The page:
Google and open source finally kill Clippy

OpenOffice.org and online alternatives like Google Apps and Zoho have made Office unprofitable at the consumer level. Besides, as reviewers have noted, word processors and spreadsheets are mature products -- what is there to upgrade to?

Microsoft's decision to offer Office 10 free online proves that its competition with Google is as serious as a heart attack.

It is interesting that analysts just shrugged at the news. At this decade's start Office was a bigger financial deal to Microsoft than Windows. Its long fight to make OOXML a standard was designed to reinforce a monopoly users were paying big money to stay a part of.

According to Microsoft's Web site upgrading any Office product costs hundreds of dollars, and if you got yours cheap -- if you were a student -- there is no upgrade available.

Now you can go online and use the stuff inside a browser? That's leaving serious money on the table.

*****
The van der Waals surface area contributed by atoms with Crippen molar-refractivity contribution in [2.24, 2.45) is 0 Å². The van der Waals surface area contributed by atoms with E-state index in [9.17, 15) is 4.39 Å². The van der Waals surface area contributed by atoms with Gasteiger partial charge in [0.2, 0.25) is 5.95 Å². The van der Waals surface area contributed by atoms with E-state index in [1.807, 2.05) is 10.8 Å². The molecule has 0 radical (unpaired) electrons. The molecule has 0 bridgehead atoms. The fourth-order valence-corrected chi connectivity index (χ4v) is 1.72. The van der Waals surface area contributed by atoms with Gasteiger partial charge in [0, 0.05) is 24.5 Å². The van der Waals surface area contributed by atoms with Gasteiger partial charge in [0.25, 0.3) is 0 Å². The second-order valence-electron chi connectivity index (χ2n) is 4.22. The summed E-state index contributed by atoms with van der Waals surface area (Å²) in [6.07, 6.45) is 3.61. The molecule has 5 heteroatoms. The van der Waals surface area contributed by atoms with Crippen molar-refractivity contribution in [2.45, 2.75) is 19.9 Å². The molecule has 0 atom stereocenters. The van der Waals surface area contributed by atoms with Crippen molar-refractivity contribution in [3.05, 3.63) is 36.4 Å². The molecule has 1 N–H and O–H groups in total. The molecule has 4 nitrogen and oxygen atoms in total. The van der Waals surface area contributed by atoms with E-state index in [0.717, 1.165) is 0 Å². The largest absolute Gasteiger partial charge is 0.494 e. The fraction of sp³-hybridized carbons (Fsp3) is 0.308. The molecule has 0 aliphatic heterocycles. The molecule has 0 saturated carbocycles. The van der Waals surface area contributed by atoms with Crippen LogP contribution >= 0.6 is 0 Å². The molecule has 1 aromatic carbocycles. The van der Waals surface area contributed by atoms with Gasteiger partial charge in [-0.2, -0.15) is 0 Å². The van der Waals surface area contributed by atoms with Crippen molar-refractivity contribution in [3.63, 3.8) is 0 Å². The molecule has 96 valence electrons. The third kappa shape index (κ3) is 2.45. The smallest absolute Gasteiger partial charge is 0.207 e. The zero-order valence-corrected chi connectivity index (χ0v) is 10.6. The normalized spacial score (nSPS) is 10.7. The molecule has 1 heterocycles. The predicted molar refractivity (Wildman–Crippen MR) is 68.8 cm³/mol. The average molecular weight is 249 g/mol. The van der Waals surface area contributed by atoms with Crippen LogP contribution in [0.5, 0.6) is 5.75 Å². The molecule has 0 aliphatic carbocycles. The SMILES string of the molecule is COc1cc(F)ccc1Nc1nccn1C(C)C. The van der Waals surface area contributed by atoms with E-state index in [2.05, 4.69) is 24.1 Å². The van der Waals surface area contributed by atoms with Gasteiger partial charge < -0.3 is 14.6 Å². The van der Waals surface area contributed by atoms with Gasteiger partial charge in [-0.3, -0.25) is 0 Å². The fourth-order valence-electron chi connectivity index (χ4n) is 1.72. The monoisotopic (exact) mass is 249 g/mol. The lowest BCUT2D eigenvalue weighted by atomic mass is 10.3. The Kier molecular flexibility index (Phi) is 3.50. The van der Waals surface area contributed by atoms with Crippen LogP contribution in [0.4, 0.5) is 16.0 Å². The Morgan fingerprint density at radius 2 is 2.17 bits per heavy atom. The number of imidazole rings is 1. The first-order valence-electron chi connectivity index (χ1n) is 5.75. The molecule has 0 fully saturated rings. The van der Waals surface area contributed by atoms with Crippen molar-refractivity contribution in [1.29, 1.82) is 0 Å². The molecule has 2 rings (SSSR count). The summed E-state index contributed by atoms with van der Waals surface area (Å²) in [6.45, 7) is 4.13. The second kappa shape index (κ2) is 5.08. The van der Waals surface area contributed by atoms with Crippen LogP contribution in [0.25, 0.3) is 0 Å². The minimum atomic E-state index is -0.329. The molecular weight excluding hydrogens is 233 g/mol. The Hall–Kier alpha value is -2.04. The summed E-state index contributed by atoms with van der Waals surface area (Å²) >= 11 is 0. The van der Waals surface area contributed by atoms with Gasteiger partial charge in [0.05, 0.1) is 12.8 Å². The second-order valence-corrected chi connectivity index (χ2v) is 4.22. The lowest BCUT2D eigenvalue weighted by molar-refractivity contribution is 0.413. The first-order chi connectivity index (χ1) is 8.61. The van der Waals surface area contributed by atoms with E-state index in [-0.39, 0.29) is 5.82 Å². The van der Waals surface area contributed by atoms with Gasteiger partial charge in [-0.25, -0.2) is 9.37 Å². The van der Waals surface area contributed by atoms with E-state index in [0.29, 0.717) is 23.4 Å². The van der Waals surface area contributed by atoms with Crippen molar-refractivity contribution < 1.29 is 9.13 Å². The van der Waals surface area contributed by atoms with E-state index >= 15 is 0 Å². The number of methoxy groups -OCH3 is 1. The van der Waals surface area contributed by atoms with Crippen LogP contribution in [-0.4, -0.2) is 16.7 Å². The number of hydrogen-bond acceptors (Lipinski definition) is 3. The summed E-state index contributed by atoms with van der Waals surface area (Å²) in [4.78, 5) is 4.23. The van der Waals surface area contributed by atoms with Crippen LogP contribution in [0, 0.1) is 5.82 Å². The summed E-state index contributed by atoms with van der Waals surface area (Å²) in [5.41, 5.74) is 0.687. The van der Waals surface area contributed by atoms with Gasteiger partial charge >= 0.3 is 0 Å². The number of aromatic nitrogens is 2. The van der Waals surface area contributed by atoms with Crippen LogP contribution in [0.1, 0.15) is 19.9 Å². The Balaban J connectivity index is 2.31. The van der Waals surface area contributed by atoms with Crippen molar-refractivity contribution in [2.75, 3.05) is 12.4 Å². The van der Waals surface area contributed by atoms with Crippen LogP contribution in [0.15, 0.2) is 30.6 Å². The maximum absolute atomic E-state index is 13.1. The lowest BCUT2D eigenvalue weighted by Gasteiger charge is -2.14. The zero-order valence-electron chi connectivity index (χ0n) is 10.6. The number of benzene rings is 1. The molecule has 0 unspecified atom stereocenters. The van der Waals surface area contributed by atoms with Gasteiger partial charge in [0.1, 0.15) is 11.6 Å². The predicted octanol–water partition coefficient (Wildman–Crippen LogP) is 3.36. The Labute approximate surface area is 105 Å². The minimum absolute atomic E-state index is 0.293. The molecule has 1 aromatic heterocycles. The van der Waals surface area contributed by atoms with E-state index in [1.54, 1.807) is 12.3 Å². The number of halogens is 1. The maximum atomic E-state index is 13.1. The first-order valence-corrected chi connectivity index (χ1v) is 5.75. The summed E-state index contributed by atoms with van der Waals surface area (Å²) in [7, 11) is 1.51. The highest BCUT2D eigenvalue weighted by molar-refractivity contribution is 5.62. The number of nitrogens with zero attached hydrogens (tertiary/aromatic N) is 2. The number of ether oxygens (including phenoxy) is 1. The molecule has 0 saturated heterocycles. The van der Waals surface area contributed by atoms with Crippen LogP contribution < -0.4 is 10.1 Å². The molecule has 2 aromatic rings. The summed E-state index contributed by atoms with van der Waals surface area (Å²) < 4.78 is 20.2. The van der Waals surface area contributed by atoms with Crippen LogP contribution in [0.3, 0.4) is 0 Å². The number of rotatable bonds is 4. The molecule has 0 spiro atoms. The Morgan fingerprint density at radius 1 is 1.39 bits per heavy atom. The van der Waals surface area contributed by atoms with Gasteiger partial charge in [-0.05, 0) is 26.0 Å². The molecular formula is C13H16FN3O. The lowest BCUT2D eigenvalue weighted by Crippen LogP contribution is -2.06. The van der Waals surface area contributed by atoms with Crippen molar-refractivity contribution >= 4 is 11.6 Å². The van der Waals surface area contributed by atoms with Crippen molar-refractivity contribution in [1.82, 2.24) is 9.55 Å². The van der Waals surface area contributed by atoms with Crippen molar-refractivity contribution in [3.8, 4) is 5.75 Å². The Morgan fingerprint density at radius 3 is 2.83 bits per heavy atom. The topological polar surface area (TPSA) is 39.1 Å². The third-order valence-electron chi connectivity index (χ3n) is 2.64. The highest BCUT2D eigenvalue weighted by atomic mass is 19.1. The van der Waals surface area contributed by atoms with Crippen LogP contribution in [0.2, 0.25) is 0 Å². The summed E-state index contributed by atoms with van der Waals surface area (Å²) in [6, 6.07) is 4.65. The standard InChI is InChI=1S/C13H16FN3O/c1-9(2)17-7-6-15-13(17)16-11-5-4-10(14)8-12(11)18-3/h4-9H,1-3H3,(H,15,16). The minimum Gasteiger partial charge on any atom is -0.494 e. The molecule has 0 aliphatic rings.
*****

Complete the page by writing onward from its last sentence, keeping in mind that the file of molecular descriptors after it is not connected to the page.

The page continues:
Admittedly, the definition of Office has changed over the years. To Microsoft, Office is the entry point into a host of products -- databases, design products, management products -- which lead to five-figure server licenses for things like SharePoint, available only when bought in volume.

Why did Microsoft cut the bottom rung off this ladder? Because it had to. OpenOffice.org and online alternatives like Google Apps and Zoho have made Office unprofitable at the consumer level. Besides, as reviewers have noted, word processors and spreadsheets are mature products -- what is there to upgrade to?

It's funny that Microsoft is selling Office 2010 as an action flick whose first scene is at the graveside of Clippy, the paperclip help icon. Because the gang at Wait Wait was right. Clippy must die.

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